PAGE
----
I believe that the activities undertaken during the time when I was attorney general, of which I was aware and about which I was informed, were undertaken within the limits and framework and the authority and the duty and the responsibility as defined by the statutes and the Constitution. …

You're talking about the strategy of pre-emption, prevention of another attack and not just prosecution for something that's happened. ... Does that mean that there's a much broader information gathering that has to be done in order to try to find the bad people among us?

I think there are a couple of things happening in the culture. I think there is an elevated demand or aspiration for privacy, and I think there is a need for being able to use information. I don't know that there's any more information that needs to be developed but may need to be used.

By the government.

Used by the government, yes, and there is a sense in which these two demands of the public, one for so-called privacy, because I think it's beyond privacy. People actually want to be anonymous; they want to be able to do things in public that no one remembers. Look at the Las Vegas advertising that says. "What happens here, stays here." ... [There is also] this need to have information that can prevent massive calamity and tragedy. They're a little bit like rivers of aspiration that are on a collision course, and how at the confluence of those we accommodate those two demands is a very serious challenge. ...

But if government agencies like the FBI and other intelligence agencies are increasingly accessing commercial data banks … does that mean that as individuals our circle of privacy is shrinking; we're going to have less privacy in the future?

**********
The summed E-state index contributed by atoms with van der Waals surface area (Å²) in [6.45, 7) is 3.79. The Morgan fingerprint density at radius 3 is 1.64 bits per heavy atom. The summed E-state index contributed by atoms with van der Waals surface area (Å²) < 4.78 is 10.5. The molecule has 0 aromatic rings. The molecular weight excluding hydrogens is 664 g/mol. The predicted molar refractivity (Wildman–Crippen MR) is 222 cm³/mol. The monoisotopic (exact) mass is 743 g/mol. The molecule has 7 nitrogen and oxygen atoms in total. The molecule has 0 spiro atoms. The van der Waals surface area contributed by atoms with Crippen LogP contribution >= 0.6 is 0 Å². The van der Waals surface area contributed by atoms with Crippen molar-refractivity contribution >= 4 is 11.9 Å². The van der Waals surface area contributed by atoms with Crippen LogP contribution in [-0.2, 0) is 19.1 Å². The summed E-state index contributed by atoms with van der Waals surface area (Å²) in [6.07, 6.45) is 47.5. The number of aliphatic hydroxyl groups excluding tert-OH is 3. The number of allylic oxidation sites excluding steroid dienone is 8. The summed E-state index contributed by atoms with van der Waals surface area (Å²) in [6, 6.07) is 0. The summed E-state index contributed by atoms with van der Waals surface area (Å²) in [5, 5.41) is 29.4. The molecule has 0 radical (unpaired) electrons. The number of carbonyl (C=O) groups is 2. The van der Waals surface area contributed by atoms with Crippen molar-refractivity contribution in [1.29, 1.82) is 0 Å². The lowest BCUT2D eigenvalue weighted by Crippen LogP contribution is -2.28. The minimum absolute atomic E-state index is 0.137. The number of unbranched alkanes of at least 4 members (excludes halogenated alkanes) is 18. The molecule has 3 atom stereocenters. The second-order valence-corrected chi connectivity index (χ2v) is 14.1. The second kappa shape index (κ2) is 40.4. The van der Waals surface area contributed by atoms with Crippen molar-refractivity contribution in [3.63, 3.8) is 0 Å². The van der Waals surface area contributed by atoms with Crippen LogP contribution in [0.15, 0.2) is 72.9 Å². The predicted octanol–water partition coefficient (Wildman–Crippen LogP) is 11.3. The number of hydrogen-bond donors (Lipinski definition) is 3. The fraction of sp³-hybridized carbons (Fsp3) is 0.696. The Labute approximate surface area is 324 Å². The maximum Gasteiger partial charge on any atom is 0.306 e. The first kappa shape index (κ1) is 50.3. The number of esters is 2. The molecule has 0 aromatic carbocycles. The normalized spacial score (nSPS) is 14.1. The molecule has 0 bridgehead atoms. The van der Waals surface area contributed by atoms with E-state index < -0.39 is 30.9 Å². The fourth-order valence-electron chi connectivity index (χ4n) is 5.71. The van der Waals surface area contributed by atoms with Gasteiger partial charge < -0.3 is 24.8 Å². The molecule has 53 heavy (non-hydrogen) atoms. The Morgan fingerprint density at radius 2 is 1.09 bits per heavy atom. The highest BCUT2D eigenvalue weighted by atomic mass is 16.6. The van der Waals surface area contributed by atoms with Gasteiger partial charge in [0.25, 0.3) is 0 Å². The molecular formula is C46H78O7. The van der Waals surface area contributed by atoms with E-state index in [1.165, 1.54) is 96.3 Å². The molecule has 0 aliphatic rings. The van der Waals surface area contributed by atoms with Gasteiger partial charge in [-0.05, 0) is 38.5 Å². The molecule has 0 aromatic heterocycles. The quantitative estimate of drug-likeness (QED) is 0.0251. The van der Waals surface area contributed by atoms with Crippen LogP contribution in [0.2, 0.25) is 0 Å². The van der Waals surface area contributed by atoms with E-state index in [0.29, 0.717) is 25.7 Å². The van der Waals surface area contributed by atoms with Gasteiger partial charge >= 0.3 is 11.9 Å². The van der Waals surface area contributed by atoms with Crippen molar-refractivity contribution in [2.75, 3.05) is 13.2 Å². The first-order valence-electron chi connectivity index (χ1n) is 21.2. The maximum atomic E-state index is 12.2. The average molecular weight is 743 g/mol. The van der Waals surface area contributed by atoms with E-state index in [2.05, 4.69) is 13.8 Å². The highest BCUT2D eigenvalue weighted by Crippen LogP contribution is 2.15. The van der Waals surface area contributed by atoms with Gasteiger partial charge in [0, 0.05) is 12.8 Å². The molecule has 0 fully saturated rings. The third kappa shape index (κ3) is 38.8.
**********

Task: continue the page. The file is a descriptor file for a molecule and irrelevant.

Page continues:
Well, you have to define what you expect in terms of privacy, and the information in that respect is already shared in a lot of ways with all kinds of agencies and people who pay for the information when they buy it from those who collect the information.

If it can be used to send out coupons for pizzas or to promote cereal or else to send direct mail pieces advertising automobiles, maybe some of that ought to be able to be used, especially if properly safeguarded, in the context of defending the United States from serious attack. I think Americans are willing for that to be the case, but they want the safeguards to be operative and robust, and I think that's probably the way in which we'll accommodate the demand for protection at the same time we have a demand for privacy.

... [I]s it the nature of the war we're in and the process of gathering information that lots of us are going to have information gathered on us, sifted and then maybe eventually thrown away?